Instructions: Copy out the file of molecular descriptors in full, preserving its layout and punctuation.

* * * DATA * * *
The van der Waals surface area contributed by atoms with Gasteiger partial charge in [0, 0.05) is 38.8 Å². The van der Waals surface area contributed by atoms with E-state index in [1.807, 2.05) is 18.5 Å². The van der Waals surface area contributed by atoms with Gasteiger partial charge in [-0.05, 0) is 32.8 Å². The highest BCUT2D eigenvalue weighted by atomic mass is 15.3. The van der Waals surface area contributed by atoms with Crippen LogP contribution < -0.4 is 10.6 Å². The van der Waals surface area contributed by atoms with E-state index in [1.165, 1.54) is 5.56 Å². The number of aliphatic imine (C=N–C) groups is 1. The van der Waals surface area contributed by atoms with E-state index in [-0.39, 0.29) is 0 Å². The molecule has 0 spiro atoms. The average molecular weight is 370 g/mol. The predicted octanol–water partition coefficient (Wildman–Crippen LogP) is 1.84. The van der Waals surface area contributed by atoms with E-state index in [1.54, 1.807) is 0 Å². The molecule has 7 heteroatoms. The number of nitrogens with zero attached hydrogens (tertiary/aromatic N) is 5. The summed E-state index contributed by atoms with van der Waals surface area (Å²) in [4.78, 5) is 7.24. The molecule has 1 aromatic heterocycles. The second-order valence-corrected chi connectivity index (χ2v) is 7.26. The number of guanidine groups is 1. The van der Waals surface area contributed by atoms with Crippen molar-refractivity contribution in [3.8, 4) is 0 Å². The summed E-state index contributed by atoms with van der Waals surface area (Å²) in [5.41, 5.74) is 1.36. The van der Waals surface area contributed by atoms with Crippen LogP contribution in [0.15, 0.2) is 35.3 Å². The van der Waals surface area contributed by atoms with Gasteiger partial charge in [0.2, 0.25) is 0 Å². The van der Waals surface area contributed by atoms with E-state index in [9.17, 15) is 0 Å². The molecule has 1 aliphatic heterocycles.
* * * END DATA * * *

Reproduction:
The van der Waals surface area contributed by atoms with Gasteiger partial charge in [0, 0.05) is 38.8 Å². The van der Waals surface area contributed by atoms with E-state index in [1.807, 2.05) is 18.5 Å². The van der Waals surface area contributed by atoms with Gasteiger partial charge in [-0.05, 0) is 32.8 Å². The highest BCUT2D eigenvalue weighted by atomic mass is 15.3. The van der Waals surface area contributed by atoms with Crippen LogP contribution < -0.4 is 10.6 Å². The van der Waals surface area contributed by atoms with E-state index in [1.165, 1.54) is 5.56 Å². The number of aliphatic imine (C=N–C) groups is 1. The van der Waals surface area contributed by atoms with E-state index in [-0.39, 0.29) is 0 Å². The molecule has 0 spiro atoms. The average molecular weight is 370 g/mol. The predicted octanol–water partition coefficient (Wildman–Crippen LogP) is 1.84. The van der Waals surface area contributed by atoms with E-state index in [1.54, 1.807) is 0 Å². The molecule has 7 heteroatoms. The number of nitrogens with zero attached hydrogens (tertiary/aromatic N) is 5. The summed E-state index contributed by atoms with van der Waals surface area (Å²) in [4.78, 5) is 7.24. The molecule has 1 aromatic heterocycles. The second-order valence-corrected chi connectivity index (χ2v) is 7.26. The number of guanidine groups is 1. The van der Waals surface area contributed by atoms with Crippen molar-refractivity contribution in [3.8, 4) is 0 Å². The summed E-state index contributed by atoms with van der Waals surface area (Å²) in [5.41, 5.74) is 1.36. The van der Waals surface area contributed by atoms with Crippen LogP contribution in [0.15, 0.2) is 35.3 Å². The van der Waals surface area contributed by atoms with Gasteiger partial charge in [0.2, 0.25) is 0 Å². The van der Waals surface area contributed by atoms with E-state index in [9.17, 15) is 0 Å². The molecule has 1 aliphatic heterocycles.